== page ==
Back to basics: How can I add computers to Active Directory Groups during OSD with SCCM (System Center Configuration Manager)

Introduction

Following up on my promise and continuing this mini-series of blog post, where I’m trying to address some of the basics of Configuration Manager. This time, I’m going to give you an example of how you can to add computers to groups in AD (Active Directory) during the deployment of Windows using a web service and Powershell.

Sneak peek at the available operations in the web service

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Friday fun: Automatically add bookmarks for all current Enterprise Mobility MVP blogs using Powershell

Introduction

This was actually just some random idea I got out of the blue, but if you love learning and love staying current with Configuration Manager and Microsoft Intune, you probably want to follow some of these blogs. You might even have some of them bookmarked already.

This is also for the new and upcoming Configuration Manager / Intune admin. I know when I saw the product for the first time during the SCCM 2007 days, I had no clue where to look for knowledge and who to follow to stay current. This will be a good start. I have gathered all the current Enterprise Mobility MVPs in one place (those who focuses on SCCM / Intune and those who has a blog). They are not all in english though, but Google translate can be used as well.

Also, note that my list also includes a few MVPs who isn’t awarded in the Enterprise Mobility category, but indeed is worth following anyway. Currently the list counts 60 blogs. I intend to keep the list updated and might even expand on the possibilities a bit.

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Switch default browser the enterprise way using the Software Center in SCCM (System Center Configuration Manager) and Powershell

Introduction

In this post I will talk about Windows 10, file associations and how you can let the user in an enterprise switch default browser through the Software Center in SCCM (System Center Configuration Manager). All of this is done in an environment where file associations are tightly managed and locked through group policies (as they should be in an enterprise) on computers running Windows 10. Curious on the topic? Read on 🙂

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Install the latest version of Sysinternals Suite tools without any source files using SCCM (System Center Configuration Manager) and Powershell

Introduction

It’s an unusual and kind of off topic subject to me, but it might be useful to someone anyway. At least I think it’s different and creative 🙂

The Sysinternals Suite can be downloaded like any other bunch of tools and distributed with whatever method you prefer (download the latest version here: https://docs.microsoft.com/en-us/sysinternals/downloads/sysinternals-suite), but what if you always want the latest and greatest version, but don’t have the interest or resources to keep track of dates and versions? Read on. This is how you always install the latest version using System Center Configuration Manager and a Powershell script.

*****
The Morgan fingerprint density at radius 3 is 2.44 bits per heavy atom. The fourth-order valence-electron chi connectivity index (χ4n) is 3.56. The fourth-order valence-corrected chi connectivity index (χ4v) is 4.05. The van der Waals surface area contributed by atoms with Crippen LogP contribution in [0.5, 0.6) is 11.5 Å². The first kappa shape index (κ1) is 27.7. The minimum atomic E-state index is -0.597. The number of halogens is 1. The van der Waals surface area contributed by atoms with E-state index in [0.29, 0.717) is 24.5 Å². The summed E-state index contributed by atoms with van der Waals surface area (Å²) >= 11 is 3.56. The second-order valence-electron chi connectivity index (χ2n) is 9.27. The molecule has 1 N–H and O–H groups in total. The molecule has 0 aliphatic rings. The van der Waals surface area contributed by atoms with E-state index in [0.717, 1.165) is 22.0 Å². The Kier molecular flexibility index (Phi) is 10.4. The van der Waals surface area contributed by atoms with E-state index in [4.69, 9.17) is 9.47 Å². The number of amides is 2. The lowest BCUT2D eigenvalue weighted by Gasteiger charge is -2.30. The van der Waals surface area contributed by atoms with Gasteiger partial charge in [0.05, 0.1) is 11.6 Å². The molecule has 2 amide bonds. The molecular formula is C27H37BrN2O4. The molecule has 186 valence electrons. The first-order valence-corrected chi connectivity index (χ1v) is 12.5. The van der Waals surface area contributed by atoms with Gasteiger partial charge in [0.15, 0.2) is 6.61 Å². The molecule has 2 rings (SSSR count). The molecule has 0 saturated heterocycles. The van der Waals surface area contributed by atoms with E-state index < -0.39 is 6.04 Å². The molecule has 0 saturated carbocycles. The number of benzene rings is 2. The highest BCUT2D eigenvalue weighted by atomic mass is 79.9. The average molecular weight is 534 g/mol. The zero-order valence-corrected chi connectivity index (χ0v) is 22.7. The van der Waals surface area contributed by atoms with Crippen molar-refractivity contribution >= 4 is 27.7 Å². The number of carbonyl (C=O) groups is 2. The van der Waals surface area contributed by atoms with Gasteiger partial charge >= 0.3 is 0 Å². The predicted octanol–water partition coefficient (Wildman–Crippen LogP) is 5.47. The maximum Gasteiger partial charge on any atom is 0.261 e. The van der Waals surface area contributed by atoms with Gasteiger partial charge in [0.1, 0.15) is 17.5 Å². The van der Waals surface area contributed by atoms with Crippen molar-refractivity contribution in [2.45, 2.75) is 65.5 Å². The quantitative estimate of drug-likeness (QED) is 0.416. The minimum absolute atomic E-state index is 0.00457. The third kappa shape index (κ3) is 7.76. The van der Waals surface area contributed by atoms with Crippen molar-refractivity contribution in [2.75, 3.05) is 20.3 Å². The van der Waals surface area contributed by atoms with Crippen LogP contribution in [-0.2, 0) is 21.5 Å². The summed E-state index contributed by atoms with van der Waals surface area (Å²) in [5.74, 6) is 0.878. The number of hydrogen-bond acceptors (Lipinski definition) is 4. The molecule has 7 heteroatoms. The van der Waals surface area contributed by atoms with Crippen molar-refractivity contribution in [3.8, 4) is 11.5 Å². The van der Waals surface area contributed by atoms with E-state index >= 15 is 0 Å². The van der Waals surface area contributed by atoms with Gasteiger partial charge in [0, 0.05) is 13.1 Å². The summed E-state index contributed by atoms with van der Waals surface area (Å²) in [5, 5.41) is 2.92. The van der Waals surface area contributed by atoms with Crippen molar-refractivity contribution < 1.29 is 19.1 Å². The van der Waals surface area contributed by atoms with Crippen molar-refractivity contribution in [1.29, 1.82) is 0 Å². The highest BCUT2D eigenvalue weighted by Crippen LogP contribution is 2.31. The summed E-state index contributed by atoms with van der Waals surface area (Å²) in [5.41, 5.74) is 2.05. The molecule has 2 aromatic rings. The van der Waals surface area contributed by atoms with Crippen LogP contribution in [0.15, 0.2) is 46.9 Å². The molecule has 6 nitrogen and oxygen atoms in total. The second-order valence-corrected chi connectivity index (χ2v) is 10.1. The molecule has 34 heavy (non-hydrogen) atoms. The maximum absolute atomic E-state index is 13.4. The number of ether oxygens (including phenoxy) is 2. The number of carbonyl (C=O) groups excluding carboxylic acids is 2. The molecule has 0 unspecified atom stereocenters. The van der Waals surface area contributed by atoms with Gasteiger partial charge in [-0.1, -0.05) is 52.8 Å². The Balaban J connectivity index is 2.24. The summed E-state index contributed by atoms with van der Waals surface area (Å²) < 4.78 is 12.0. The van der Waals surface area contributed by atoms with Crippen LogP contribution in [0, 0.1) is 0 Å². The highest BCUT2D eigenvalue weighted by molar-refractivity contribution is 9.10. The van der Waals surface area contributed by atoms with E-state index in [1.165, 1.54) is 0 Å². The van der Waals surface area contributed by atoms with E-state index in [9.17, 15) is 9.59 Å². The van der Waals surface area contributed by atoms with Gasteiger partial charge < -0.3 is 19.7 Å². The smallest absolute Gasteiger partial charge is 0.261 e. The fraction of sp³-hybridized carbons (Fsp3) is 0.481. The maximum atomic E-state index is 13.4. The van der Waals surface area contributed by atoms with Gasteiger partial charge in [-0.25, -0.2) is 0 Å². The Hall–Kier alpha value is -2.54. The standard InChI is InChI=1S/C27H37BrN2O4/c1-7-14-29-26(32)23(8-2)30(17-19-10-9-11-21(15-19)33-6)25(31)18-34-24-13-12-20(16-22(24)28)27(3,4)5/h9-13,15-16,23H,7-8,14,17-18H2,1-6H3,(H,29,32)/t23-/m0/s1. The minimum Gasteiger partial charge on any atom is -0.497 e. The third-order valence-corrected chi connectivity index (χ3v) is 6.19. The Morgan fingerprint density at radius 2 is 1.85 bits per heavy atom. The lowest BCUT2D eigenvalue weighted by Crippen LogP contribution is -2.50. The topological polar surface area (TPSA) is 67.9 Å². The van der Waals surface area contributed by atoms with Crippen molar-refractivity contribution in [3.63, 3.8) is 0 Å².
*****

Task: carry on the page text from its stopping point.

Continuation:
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How can I in-place upgrade to Windows 10 1803 using Powershell App Deployment Toolkit and SCCM (System Center Configuration Manager)

Introduction

Windows 10 1803 is out (old news I know). Nevertheless, its always a good idea to be ahead and start thinking and planning the upgrade of your environment. Configuration Manager offers a lot of flexibility in terms of servicing plans and the use of task sequences.

Task sequences is the preferred method in our environment, and I thought I’d share how you can deploy the Windows 10 1803 upgrade through the Powershell App Deployment Toolkit, some custom Powershell script and an application in the Configuration Manager Software Center. Curious? Read on. 🙂

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Determine correct version of Microsoft Compatibility Appraiser using compliance settings in SCCM (System Center Configuration Manager)

Introduction

This Friday (Apr 27, 2018) Microsoft announced and acknowledged a new issue with WSUS and Configuration Manager causing clients querying WSUS to consume unexpected high network bandwidth. Everything in details here: https://support.microsoft.com/en-us/help/4163525/high-bandwidth-use-when-clients-scan-for-updates-from-local-wsus-serve

Microsoft has in this regard issued an update that limits how often the Appraiser runs the Windows Update query. To determine if a client has the update (and therefore considered compliant in this regard), you can check the value of a given registry key. As usual, we don’t like to do stuff manually, so how about using Configuration Manager and Powershell? Read on 🙂

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Remove inactive devices in Intune automatically using Microsoft Graph API and Powershell (and a scheduled task)